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François Thollot - Contact CD (album) cover


François Thollot



3.86 | 19 ratings

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3 stars Zeuhl Muzik comes in a wide variety of delicious flavours. There's the classic Magma Zeuhl: majestic, dense, many-layered, mythic. Or maybe your tastes veer more towards the wide-open, warm and embracing soundscapes offered by Weidorje. On the other hand, perhaps you'd prefer the brutal, post-modern psychotic Zeuhl of Guapo.

But then again, perhaps not. All of the above are extremely (some would say excessively) flamboyant and even Rhadamantine - uncompromising, tyrannical music that bosses your imagination around until it's quivering in a corner, compliant to the overarching might of a set of drums and a bass guitar being used in anger! François Thollot's flavour of Zeuhl is, by contrast, much subtler, much airier, much smaller and more intimate in scale; diluted, maybe, so that it is suitable for consumption by those with too weak a constitution to handle the strong stuff.

That is not to say that this is not very excellent music. Just that it is perhaps tasteful and approachable enough for your non-Zeuhl-loving friends to stomach! It is also served up in bite-size, tasting-menu portions, instead of the whole-LP-side binges common to the genre. This might be an advantage to those daunted by the prospect of gamier fare, but there are disadvantages to this format - which will become clear on our piece-by-piece tour of the album.

Performing on this album are such luminaries as bassist Philippe Bussonnet of Magma, and Daniel Jeand'heur, his colleague from One Shot, on drums. These two are extremely fine musicians, and they lend a polished sophistication to Thollot's compositions. Bussonnet's vigorous, confident playing adds a comfortingly familiar Magma aroma; and not only that, Jeand'heur's percussion style seems markedly influenced by Christian Vander - one moment a stiflingly tense, fast passage; next, it's all laid-back (and yet precisely controlled) poise.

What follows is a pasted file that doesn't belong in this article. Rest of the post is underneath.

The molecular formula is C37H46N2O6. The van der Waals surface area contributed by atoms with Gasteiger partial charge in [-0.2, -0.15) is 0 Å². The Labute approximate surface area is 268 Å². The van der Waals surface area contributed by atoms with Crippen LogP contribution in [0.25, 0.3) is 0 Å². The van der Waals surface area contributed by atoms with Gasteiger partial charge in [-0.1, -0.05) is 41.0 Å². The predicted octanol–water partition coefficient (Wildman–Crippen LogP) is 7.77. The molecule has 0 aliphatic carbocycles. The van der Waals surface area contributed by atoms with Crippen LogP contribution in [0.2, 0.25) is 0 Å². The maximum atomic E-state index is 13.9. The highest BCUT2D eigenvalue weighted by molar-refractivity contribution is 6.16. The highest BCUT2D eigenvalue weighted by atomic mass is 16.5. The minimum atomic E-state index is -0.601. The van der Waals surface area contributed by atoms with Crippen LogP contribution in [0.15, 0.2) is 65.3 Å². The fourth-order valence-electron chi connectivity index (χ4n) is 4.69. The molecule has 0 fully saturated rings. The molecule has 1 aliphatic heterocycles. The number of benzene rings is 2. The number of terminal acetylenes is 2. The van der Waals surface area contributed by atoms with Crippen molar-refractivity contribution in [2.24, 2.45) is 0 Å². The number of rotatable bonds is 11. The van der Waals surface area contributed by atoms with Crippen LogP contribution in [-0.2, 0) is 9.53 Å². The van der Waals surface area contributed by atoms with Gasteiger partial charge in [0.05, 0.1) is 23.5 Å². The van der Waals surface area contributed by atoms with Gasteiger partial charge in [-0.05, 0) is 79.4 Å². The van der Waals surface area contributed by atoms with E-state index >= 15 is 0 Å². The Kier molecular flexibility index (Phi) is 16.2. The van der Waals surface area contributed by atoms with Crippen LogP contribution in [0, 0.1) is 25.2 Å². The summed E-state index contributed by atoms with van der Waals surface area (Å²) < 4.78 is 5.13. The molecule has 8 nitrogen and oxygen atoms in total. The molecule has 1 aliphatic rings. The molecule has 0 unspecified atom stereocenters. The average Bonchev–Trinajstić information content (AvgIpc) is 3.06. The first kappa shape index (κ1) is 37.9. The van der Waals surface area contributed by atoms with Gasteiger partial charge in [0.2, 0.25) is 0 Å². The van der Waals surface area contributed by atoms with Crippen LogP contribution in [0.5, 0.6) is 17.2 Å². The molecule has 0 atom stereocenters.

Thollot himself contributes beautifully poignant, eloquent guitar which adds a rather romantic, melancholic air to the overall sound; he also plays keyboards (as does Jeand'heur on a few tracks).

Right: without further ado, on to the music itself.

'Ascension' starts us off in brisk, purposeful, slightly ominous fashion. There's an agreeably machiney feel, with a section featuring Present-like repetitions in 9/8 time. Towards the end, there is a brief break in the clouds, before the piece ends, a little abruptly.

The second track is, I think, my favourite: 'Histoire Triste', with its lovely wistful guitar opening. Agitated drums lead into a faster, more urgent passage with driving bass. I love the catchy guitar part, all sonorous parallel fourths. And here comes another abrupt ending! (Can you spot a theme developing here.?)

'Promenade Urgente' rings the changes - with an abrupt beginning! This piece has a murky feel and a marvellous, rudely bubbling bassline. You can sort of feel Bussonnet reigning himself in a little. This would be a great place for an utterly mad bass solo. Unfortunately, we don't get one! We find ourselves in the major key for the ending. you guessed it, an abrupt one - with an odd little bass doodle at the end.